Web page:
Ten years later, I had a pivotal lunch today with a colleague who will be heading up our new Advising Center on campus and feel a sense of wonder and excitement about the direction that my life is now taking as a divorced, single woman – our upcoming transition into this new center may turn out to be exactly the opportunity and turning point for which I have been yearning. Ten years ago, today signified an important beginning in my life, and I have a feeling that later on I will look back and reflect that today signified an important beginning in my life as well - the start of a wonderful new working relationship.
This past week, I have been reflecting on the many different perspectives through which we as individuals can view our lives. A seemingly small event or introduction can someday turn out to have a much larger significance. And, even an entire relationship can later be seen as part of a much larger arc.
Finding the Right One After Divorce: Avoiding the 13 Common Mistakes People Make in Remarriage (by Edward Tauber and Jim Smoke), I saw clearly for the first time how my lack of healing from my divorce and my overall developmental needs contributed to my getting into and staying in a difficult relationship with my ex-boyfriend. Because I am still mastering the art of being alone, I have been going through life continually looking for someone to rescue and take care of me – my mother, my ex-husband, my transitional partner, and now my ex-boyfriend. I have not had the necessary foundation to form a healthy, non-codependent relationship. I have also not fully developed my discernment and confidence to vocalize my needs – to fully assert my solar plexus and third eye chakras – thus, as I mentioned in previous entries, I have been staying in situations that are not right for too long in order to avoid rejecting others or hurting people’s feelings.
None of this makes me a bad person – and I am not the only person in the world who has developmental tasks or challenges that they need to address along their life journey towards self-actualization. My observation is that some people encounter obstacles early in life and use it as an opportunity to grow – if they are lucky like me, someone or something in their life stands in their way and they are able to extract lessons from it. Other people manage to go through their early life on autopilot and encounter their difficulties in mid-life – when something finally triggers them to start examining their life, their relationships, and their behaviors.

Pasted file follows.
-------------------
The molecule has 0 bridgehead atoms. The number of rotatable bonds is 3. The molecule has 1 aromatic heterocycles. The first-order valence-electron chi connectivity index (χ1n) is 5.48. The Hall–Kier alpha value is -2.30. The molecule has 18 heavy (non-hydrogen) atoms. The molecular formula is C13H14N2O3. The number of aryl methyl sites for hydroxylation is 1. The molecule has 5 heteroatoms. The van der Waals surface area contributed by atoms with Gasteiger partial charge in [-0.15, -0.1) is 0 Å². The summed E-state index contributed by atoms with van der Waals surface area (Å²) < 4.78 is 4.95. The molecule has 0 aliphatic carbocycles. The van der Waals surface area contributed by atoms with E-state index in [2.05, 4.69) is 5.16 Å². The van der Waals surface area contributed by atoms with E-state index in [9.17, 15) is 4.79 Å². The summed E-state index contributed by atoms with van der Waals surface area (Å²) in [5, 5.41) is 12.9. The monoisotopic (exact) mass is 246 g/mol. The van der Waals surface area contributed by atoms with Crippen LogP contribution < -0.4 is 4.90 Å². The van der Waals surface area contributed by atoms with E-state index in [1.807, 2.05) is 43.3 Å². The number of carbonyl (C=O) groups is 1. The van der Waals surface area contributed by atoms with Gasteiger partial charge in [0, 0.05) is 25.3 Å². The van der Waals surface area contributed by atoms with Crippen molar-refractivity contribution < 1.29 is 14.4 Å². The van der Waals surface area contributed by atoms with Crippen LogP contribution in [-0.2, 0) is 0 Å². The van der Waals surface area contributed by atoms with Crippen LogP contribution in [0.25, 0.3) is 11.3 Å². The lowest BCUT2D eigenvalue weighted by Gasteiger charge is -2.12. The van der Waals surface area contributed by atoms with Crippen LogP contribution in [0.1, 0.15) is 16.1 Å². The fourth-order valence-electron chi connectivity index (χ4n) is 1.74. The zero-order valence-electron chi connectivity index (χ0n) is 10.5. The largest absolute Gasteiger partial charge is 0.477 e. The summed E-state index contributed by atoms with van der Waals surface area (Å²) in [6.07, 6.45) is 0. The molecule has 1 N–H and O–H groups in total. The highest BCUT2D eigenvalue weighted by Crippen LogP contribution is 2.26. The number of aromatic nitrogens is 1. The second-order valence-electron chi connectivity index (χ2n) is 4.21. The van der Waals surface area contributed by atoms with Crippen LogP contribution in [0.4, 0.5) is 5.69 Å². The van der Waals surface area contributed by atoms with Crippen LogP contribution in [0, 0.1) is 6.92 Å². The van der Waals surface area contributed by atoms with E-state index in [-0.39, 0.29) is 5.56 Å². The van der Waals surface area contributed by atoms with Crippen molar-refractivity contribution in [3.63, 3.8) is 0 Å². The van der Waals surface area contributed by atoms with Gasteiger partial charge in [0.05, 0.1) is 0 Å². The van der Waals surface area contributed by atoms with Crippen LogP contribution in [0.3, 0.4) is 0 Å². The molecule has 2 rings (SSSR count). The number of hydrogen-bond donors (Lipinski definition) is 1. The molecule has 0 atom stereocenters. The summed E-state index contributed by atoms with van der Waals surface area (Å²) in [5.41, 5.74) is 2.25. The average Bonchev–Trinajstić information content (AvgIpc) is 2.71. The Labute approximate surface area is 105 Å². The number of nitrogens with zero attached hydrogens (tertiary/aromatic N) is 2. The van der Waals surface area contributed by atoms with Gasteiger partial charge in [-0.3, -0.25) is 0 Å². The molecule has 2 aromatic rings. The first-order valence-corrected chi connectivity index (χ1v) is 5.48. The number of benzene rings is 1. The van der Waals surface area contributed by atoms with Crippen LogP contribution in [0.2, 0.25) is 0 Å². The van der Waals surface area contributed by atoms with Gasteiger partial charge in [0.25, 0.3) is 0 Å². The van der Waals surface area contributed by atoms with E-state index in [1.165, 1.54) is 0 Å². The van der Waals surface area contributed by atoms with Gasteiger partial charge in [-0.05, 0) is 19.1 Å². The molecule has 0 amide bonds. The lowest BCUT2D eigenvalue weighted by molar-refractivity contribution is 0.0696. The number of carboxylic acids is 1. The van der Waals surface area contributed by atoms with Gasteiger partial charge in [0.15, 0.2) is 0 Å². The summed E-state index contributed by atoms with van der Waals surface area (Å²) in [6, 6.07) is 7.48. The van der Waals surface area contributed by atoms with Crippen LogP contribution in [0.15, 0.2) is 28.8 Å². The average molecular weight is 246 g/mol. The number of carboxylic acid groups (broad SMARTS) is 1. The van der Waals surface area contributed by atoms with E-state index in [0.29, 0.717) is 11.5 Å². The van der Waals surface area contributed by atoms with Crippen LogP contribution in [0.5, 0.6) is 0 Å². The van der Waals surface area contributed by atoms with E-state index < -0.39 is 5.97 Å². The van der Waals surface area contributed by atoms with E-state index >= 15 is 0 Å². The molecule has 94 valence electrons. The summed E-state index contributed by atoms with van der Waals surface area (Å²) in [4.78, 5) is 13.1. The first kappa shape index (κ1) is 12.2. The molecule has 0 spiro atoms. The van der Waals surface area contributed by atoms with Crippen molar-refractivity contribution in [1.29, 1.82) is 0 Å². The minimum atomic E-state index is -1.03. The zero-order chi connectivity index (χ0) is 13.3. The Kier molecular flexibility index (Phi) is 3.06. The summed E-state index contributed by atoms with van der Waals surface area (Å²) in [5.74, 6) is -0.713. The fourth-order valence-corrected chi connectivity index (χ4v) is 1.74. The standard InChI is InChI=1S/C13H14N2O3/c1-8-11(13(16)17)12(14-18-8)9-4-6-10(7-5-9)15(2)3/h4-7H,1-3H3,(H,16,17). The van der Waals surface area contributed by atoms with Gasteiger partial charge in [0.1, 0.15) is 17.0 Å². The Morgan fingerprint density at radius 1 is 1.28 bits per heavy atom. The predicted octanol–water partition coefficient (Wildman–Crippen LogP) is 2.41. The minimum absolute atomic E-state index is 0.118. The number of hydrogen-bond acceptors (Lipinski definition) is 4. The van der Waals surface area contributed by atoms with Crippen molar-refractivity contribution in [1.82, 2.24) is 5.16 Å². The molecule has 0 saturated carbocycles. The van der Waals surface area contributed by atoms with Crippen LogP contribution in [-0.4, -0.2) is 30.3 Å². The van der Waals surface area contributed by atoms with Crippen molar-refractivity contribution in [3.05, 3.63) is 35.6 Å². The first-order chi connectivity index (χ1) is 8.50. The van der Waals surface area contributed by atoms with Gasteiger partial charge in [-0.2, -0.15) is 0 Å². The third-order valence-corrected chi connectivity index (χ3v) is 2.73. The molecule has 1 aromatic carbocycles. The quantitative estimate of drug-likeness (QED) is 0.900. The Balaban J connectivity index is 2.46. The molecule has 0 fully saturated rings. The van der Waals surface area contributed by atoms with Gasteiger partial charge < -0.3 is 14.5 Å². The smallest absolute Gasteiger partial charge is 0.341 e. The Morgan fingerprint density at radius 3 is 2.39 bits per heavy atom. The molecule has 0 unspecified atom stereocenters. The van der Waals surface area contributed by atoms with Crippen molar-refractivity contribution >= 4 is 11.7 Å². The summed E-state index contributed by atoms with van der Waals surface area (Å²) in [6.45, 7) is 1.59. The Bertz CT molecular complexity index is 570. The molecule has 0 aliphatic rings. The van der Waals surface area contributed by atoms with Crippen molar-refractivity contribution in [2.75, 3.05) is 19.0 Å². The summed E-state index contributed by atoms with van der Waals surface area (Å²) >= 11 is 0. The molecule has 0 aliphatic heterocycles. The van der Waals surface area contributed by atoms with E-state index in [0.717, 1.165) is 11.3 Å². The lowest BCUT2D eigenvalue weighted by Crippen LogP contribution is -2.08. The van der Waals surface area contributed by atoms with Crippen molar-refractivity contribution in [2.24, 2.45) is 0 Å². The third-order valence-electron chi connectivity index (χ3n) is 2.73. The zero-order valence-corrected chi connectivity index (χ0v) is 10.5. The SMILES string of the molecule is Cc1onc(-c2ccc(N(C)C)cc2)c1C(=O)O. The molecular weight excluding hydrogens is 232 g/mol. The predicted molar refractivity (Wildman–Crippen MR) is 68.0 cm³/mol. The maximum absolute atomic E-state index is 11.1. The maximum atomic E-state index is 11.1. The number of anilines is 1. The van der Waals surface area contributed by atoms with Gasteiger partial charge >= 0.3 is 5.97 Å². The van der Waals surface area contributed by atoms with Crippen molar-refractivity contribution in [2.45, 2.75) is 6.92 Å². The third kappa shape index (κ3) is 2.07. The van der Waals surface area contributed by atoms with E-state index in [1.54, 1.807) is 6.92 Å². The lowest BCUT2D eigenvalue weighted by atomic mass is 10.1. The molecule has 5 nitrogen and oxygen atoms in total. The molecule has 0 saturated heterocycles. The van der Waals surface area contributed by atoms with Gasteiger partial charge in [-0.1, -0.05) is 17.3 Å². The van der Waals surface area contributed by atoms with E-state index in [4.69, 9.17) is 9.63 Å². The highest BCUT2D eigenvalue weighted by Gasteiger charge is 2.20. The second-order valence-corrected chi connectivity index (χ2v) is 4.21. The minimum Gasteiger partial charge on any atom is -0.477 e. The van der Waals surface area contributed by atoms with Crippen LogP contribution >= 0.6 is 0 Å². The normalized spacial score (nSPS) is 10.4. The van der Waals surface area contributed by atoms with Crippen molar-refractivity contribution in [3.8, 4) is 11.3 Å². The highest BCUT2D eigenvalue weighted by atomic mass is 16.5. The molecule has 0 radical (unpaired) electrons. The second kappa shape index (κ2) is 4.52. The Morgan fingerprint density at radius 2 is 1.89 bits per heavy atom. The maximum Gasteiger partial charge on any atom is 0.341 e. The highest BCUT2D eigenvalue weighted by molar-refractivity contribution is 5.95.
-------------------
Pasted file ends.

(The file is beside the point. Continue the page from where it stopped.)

These ideas have clear applications for career development work as well. When I graduated from college, I accepted a job offer at Procter & Gamble and went to work for them in their market research department. As a high achieving student with multiple majors, minors and certificates, a top notch GPA, and a successful internship under my belt, I figured that I could do no wrong – and I had very little idea of what my true preferences and talents were. I had taken numerous career assessments and flat-lined most of them – for example, my Myers Briggs test results put me right in the middle on every attribute except the E-I dimension – I knew I was extraverted, but that was about it. I had earned a Bachelor’s degree in both Psychology and Economics and had earned 5’s on the AP Calculus, Microeconomics, and History exams in high school – i.e. I was able to succeed at just about any topic in school if I applied my full effort and mental acumen towards it.
It wasn’t until I got into my full-time role at P&G with a highly detail-oriented, STJ (Sensing, Thinking, Judging) manager and started to fail miserably at my job that my true preferences emerged. I recall sitting in a meeting with our senior manager and having her tell me, “Kimberly, I see the issue here – you strongly prefer F (Feeling) and P (Perceiving) and everyone else here strongly prefers T (Thinking) and J (Judging)." To my strongly STJ colleagues, my speaking and writing patterns seemed highly disorganized, scattered, and off-topic and my desire to make a difference and serve others rather than make money and increase profits did not make sense to them. That manager saw my inner strengths and potential and ultimately helped me to transition from that job at Procter & Gamble into an unprecedented opportunity to be an outplacement client through Right Management Associates (for which I will forever be grateful).
"...I've come to believe that there exists in the universe something I call 'The Physics of The Quest'" - a force of nature governed by laws as real as the laws gravity or momentum.
And the rule of Quest Physics maybe goes like this:
If you are brave enough to leave behind everything familiar and comforting (which can be anything from your house to your bitter old resentments) and set out on a truth-seeking journey (either externally or internally), and
if you are truly willing to regard everything that happens to you on that journey as a clue, and
if you accept everyone you meet along the way as a teacher, and
if you are prepared - most of all - to face (and forgive) some very difficult realities about yourself...
...then the truth will not be withheld from you. Or so I've come to believe."
Post a Comment